Home Army Technology Western Underwater Technology Used by China in South China Sea – Kharon Brief

Western Underwater Technology Used by China in South China Sea – Kharon Brief

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This is Part 3 of a series on China’s development of the South China Sea. Read Part 1 here, and Part 2 here.

Below the surface of the South China Sea, Chinese firms use Western technology for possible dual-use projects, including for seabed observation and the laying of undersea cables, Kharon found.

Control of the sea, which has been the source of tension between China and its neighbors, and with the U.S., is a long-term policy of the government in Beijing. To that end, Chinese troops stationed in the South China Sea are learning battlefield English to avoid “misunderstandings and misjudgments” when engaging with foreign forces in the waterway, the South China Morning Post reported earlier this week, citing state-owned media. 

The U.S. believes the sea should be “free and open,” former Secretary of State Mike Pompeo said in a statement released in the days before leaving office, in which he reiterated U.S. policy rejecting China’s claims to the sea and imposing visa restrictions on those involved in China’s buildout. “All nations, regardless of military and economic power, should be free to enjoy the rights and freedoms guaranteed to them under international law,” Pompeo said.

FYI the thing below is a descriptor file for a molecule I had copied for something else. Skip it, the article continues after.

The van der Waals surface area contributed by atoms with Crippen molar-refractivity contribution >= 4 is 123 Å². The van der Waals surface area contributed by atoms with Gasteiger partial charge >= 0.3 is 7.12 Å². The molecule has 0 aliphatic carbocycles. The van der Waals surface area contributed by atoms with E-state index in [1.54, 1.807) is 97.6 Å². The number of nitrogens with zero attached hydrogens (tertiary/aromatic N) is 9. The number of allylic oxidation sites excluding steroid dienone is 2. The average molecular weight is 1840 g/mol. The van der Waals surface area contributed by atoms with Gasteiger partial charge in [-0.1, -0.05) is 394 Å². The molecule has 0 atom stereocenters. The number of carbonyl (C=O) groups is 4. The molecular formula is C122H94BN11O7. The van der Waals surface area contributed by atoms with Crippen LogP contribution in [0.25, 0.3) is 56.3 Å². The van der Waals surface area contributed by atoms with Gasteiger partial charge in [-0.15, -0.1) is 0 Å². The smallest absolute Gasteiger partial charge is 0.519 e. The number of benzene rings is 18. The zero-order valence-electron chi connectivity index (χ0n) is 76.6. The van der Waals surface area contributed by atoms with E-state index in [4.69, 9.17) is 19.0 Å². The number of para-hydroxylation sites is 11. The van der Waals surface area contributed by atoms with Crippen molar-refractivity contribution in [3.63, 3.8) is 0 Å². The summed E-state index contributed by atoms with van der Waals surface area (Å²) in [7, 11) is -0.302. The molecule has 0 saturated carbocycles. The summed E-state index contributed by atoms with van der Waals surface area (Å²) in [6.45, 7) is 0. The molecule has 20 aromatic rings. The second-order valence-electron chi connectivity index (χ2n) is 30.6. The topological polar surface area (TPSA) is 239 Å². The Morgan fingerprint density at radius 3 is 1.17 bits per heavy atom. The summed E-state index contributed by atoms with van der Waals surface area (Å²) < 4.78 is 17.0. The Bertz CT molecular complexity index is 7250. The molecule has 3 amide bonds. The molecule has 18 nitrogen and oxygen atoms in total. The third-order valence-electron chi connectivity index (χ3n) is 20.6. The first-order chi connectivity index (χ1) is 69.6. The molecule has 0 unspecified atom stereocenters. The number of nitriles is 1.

Pompeo was among the former Trump administration officials sanctioned by China on Wednesday, hours after they left office. Though China’s Ministry of Foreign Affairs said the sanctions applied to 28 people, its statement only included 10 by name. 

Nevertheless, U.S. and U.K. technology is being used as China develops the National Seabed Scientific Observation Network, which monitors, stores data for and manages “the entire seabed scientific observation system,” according to the website of Tongji University, the project’s co-lead coordinator. The project has received RMB 2 billion (USD 292 million) in Chinese investment, according to a report by Xinhua News. 

The observation network is capable of all-weather and real time HD multi-interface observation from seabed to surface, according to a media report. The network can also pass data it collects to other government departments to explore natural resources and protect China’s interests, a professor at Tongji University told the South China Morning Post in 2017. 

Planned to cover both the East China Sea and South China Sea, the observation network was described in a November 2017 report from Haitong Securities, a China-based financial analysis firm, as possibly supplementing existing dual military and civil-use infrastructure in the South China Sea. 

The project is part of China’s “maritime power strategy,” according to a press release from Hengtong Group, whose subsidiary Jiangsu Hengtong Marine Cable Systems Co., Ltd. is involved in the research and development center of the observation network. In the statement, the company mentioned prior experience developing similar technology for military use.

The issue of U.S. technology being used for dual purposes by Chinese firms comes as U.S. exports to Chinese military end users, or for military end use, are controlled under restrictions in place since June. And late last year, the U.S. Commerce Department began listing military end users (MEU) in Russia and in China to help with compliance. (Last week, another Chinese firm was added to the MEU list.)